Amish country

Not the type of people to stand by when they identify a need, UK equine extension specialist Fernanda Camargo and Hardin County 4-H agent Bonnie Jolly teamed up with equine veterinarian Pedro de Pedro to improve equine health within Hardin County’s Amish community.
The trio created a spring wellness clinic focused on disease prevention and biosecurity in a county underserved by large animal veterinary medicine. It is a community of traditional ways, one that shuns modern conveniences like telephones, electricity, and running water. In this farming community, horses pull plows, provide transportation, and perform any number of other important functions.

“This clinic is one of the most rewarding things I do each year,” Camargo said. “We are happy to have started a positive relationship and hope to keep serving them for a long time to come.”

The last remaining large animal veterinary clinic in Hardin County shifted its focus to small animal practice several years ago. Consequently, the equine population there either travels a substantial distance for health care or goes without.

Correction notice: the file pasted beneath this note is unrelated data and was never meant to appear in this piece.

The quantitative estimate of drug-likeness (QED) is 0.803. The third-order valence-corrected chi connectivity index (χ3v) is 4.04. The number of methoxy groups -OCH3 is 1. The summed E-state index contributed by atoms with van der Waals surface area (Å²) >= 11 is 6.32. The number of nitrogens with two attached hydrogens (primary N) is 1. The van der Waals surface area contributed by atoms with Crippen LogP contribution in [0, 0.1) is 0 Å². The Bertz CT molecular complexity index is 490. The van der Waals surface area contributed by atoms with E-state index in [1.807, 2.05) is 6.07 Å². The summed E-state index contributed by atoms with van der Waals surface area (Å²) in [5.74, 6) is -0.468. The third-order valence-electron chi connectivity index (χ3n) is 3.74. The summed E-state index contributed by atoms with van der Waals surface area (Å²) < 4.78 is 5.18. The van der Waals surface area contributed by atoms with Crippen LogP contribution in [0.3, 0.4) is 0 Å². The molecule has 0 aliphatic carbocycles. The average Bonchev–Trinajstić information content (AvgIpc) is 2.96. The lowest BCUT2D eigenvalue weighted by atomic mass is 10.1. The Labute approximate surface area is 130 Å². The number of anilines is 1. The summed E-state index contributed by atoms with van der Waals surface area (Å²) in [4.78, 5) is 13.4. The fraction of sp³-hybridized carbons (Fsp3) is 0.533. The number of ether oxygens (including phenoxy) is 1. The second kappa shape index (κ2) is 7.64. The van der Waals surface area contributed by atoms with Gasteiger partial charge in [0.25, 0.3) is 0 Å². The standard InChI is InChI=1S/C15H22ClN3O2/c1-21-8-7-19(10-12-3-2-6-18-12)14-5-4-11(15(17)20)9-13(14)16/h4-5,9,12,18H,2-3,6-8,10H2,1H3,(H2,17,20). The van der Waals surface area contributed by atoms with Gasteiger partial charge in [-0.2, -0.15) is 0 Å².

In 2017, the trio offered vaccines against flu, herpesvirus types 1 and 4, eastern equine encephalomyelitis, western equine encephalomyelitis, West Nile virus, tetanus, botulism, and rabies. Though some owners refused any vaccines, 150 horses were vaccinated with all or some of the prevention package.

Between the first and second clinics, the community suffered through an outbreak of botulism. The consensus was horses vaccinated against botulism at the first clinic were unaffected, while unvaccinated animals died.

In 2018, every clinic participant asked for the botulism vaccine.

“Since then, several in (the community) have reached out to Bonnie with health and biosecurity questions that she passes along to me,” Camargo said.

“They are overwhelmed with appreciation,” Jolly said. “Fernanda has really built a rapport, and that means a lot to them.”
“This program integrates research, outreach, and student training. It is an excellent reminder of our purpose as researchers and extension agents to appreciate, educate, and serve equine owners,” Camargo said.

According to Camargo, the clinic’s success is due in large part to the generosity of animal health corporations Neogen Animal Health, who donated botulism vaccines all three years, as well as Boehringer Ingelheim Animal Health and Zoetis, who donated vaccines and dewormers the first year. Additionally, the Kentucky Horse Council, Kentucky Equine Education Project and Merial (now also part of Boehringer Ingelheim) helped fund the clinics.

—Holly Wiemers